But meditation is a cure. While it may not always reduce the stressful situations you experience in your life, it does provide us with a great coping mechanism that allows us to build up our resistance to stress and process negative events in a healthy way rather than letting them bring us down. No matter what style of meditation you choose to utilize, it has a high chance of reducing your blood pressure. Whether you are simply focusing on your breathing, practicing mindfulness, or listening to guided meditations, taking the time away from your hectic life to focus inward is a great asset.

While we can’t completely cure the world of heart disease, we can at least take steps in preventing it from affecting us as badly as it could. In lowering our risk of heart disease by practicing meditation and lowering stress, we are ensuring ourselves, and those we care about, that we are capable of handling whatever life throws at us in a healthy way. In learning more about meditation, you may literally save your life!

How Meditation Can Improve Anxiety Disorders

How Meditation Can Improve Anxiety Disorders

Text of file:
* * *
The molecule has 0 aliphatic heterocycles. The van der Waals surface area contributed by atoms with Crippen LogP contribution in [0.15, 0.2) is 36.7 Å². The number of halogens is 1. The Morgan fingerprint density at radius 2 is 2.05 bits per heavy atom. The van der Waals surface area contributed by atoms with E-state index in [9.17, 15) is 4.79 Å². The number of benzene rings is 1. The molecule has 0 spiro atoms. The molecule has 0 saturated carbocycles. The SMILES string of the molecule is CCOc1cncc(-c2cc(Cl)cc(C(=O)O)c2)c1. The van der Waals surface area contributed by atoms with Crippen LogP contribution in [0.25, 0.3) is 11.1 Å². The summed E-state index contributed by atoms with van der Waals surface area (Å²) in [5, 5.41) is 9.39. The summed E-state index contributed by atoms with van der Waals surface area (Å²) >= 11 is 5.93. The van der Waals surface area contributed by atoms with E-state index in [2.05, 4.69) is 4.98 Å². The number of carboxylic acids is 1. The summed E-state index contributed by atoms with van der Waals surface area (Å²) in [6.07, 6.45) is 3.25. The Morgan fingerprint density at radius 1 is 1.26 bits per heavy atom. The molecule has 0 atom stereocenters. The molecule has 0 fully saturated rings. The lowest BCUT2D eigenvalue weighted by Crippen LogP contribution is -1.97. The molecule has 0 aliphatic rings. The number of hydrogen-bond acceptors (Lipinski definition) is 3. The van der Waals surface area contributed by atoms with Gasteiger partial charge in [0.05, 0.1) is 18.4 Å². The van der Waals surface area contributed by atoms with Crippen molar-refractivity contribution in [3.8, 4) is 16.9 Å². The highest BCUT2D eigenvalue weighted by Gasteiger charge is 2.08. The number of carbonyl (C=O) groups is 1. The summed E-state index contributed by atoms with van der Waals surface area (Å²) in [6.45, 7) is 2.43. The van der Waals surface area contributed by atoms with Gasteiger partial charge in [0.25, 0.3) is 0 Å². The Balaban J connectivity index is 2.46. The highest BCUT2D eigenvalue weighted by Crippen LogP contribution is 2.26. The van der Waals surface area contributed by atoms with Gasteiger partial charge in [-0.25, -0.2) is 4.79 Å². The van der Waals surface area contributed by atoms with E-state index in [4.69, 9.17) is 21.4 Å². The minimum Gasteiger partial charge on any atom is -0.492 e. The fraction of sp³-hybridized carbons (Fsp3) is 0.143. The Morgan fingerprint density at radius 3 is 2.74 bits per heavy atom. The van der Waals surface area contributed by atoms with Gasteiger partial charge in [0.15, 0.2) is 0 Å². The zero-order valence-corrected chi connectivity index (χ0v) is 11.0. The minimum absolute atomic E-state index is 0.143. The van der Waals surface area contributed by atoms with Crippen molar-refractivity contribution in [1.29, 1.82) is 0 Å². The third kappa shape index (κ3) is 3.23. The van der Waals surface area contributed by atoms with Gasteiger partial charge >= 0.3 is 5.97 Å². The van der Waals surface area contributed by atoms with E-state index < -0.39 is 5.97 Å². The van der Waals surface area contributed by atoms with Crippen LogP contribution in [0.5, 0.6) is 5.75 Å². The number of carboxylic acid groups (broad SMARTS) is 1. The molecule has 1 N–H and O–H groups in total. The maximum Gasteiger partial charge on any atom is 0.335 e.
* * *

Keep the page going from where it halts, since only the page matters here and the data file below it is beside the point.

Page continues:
Meditation is a great tool for anybody who has ever suffered from an anxiety disorder. The primary goal of meditation is to clear your mind and to be able to bring your attention to the present moment. You are meant to create an aura of peace surrounding yourself and create a safe place in your mind where you can escape if things get overwhelming, without detaching yourself from the world or your life.

Generalized anxiety disorder is very common in today’s world. Many of us find ourselves overwhelmed by the things going on around us, and seek to find comfort and control when we feel our security is being threatened. In learning to utilize meditation, we are providing ourselves with a very useful tool that we can access during any situation. We can remember to breathe mindfully and keep our attention on the present moment rather than succumbing to panic attacks or hysteria.